Boston Marathon bombing
A scene from the aftermath of the Boston Marathon bombing (Tufts University)

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A very prominent businessman in Boston invited me to a restaurant named Abe and Louie’s at the finish line of the marathon. The whole front of the restaurant opens to the street so you can view the marathon runners as they go by. We were at the first table in the front of the restaurant just enjoying ourselves. Everyone was eating and drinking and having a wonderful day.

All of the sudden we heard the most awful explosion that I have ever witnessed in my life.

As soon as we heard the explosion, we knew it was something serious. We knew a building or a car had blown up—or something. The whole restaurant shook. We all stood up and walked to the front of the restaurant to see what was going on. As we were standing there looking, literally within seconds, the second bomb went off right in front of us. Debris came in at us through the front of the restaurant.

The sound was something I’ll never forget. It was an explosion that I can’t describe. You’d have to hear it. There was a thick cloud of black smoke. Pandemonium broke out in the restaurant. All the tables were knocked over. You could hear glasses breaking. People started to panic.

As the dust started to settle we saw a little boy whose leg was literally blown off. There was blood. It was disgusting and nauseating and frightening. We saw the boy’s father. His leg was burned. His pants were literally burned from his body. It was totally nauseating.  We couldn’t get near the boy. Police wouldn’t let us near him.

At this point, everybody in the restaurant was panic-stricken. They ran to the back of the restaurant. But there was nowhere to go. Everyone was stuck in the kitchen. We were screaming, “Jesus, Jesus, Jesus.” We were trying to calm down the people in the kitchen, telling them it was going to be OK. Finally, they opened the rear doors of the restaurant and everybody, little by little, started to run out. People were starting to get trampled. We told them to calm down and slow down and we tried to usher them out in an orderly fashion.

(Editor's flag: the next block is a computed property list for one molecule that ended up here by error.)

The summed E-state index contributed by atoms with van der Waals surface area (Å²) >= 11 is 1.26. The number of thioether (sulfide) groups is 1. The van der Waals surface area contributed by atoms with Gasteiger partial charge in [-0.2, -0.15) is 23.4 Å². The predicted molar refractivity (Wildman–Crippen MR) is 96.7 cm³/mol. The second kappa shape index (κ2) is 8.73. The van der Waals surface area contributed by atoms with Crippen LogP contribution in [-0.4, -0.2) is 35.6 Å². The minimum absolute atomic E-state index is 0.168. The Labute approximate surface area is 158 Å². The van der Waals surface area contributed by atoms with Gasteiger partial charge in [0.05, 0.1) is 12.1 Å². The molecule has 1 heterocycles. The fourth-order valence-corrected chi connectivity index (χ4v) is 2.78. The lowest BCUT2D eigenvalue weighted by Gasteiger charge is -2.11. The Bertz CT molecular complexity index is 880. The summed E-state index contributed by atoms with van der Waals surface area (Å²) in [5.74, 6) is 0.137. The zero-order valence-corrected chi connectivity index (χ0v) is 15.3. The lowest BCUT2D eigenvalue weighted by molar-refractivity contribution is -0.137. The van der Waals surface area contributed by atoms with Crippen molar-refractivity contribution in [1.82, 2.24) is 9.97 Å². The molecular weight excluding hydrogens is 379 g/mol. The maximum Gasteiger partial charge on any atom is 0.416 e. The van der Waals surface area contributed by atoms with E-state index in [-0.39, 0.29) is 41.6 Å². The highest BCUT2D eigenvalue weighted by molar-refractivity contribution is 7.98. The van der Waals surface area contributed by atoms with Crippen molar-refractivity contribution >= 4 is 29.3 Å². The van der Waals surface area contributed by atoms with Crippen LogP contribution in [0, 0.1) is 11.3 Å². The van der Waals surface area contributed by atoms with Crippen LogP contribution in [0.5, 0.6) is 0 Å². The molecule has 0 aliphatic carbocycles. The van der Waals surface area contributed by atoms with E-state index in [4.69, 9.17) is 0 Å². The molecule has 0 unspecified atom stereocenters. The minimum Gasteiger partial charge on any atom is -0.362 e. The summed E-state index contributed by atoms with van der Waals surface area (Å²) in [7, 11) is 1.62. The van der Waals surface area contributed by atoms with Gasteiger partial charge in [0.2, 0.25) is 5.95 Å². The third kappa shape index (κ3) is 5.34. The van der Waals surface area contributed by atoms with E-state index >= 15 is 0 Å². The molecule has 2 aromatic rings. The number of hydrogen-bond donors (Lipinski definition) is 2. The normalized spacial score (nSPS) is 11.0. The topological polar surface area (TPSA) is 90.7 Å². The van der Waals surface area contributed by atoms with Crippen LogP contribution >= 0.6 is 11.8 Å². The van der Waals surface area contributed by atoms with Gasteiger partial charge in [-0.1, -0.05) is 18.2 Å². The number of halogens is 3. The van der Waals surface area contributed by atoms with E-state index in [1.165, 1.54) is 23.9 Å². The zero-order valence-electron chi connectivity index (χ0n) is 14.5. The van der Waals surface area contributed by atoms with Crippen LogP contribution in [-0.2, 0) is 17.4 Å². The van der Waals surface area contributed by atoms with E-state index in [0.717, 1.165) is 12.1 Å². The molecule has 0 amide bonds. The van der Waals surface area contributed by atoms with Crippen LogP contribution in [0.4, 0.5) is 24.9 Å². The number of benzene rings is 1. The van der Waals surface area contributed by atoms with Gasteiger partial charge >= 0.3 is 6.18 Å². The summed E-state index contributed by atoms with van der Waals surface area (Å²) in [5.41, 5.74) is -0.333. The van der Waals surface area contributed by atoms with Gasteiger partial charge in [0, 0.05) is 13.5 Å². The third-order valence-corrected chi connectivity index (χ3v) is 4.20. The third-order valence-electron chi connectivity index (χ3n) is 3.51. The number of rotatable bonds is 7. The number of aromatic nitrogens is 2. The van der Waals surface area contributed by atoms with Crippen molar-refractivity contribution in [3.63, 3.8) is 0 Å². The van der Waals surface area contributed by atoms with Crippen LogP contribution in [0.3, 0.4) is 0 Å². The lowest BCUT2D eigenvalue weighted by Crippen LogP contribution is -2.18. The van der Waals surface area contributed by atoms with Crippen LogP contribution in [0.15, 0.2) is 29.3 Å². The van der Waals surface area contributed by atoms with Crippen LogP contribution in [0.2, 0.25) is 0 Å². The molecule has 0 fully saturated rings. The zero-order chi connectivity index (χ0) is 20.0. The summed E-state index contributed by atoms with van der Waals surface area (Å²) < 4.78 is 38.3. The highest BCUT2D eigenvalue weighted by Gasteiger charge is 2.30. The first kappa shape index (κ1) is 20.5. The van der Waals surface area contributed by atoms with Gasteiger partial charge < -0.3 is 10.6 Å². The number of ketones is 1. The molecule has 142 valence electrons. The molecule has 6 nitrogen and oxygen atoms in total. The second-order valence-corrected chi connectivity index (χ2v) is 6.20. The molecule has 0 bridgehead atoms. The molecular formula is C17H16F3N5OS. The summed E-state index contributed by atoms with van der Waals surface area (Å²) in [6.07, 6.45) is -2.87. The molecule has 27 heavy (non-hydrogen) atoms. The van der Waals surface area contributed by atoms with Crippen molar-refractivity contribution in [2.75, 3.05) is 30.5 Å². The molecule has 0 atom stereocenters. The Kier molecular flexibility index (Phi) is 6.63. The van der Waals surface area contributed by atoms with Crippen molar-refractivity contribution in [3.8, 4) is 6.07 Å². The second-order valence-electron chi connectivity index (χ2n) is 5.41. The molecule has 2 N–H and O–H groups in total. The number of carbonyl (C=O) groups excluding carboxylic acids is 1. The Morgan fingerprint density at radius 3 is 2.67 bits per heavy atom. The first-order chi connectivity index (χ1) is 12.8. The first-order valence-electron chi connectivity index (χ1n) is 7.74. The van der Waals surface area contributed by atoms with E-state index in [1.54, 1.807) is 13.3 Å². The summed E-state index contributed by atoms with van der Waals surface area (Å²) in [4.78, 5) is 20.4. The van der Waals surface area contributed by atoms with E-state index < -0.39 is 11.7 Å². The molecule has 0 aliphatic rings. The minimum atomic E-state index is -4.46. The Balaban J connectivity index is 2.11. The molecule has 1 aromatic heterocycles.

Then I realized that the gentleman I was with, who is a major developer in the Boston area, wasn’t with me. I went back to find him and he was sobbing inconsolably. He just kept saying, “Did you see what happened to that little boy?” I told him I saw it and that I was sorry, but that we had to get out of there. I literally had to drag him out of the restaurant. He was frozen with grief from what he had witnessed.

I was finally able to get my friend out of there. We went out the back door into the alley. There were police outside screaming, “Run! Run! Go! Run! Run!” There were literally thousands of people running away toward the Charles River. We got stuck in back alleys running, trying to get to a main thoroughfare. After two blocks of running full out, we stopped. We didn’t know where we were running to. At this point, all of the cell phones were shut down because authorities were concerned that someone could detonate another bomb using their cell phone. We couldn’t use our cell phones to call anyone.

I wasn’t part of 9/11, and by no means was this anything close to 9/11. However, I got a taste and feel of what must have happened that day with the pandemonium in the streets. People were crying and sobbing and shaking. It was horrible, horrible, horrible. 

Bobby Inello is a Christian businessman from Boston. He is also a member of Benny Hinn's board of directors.

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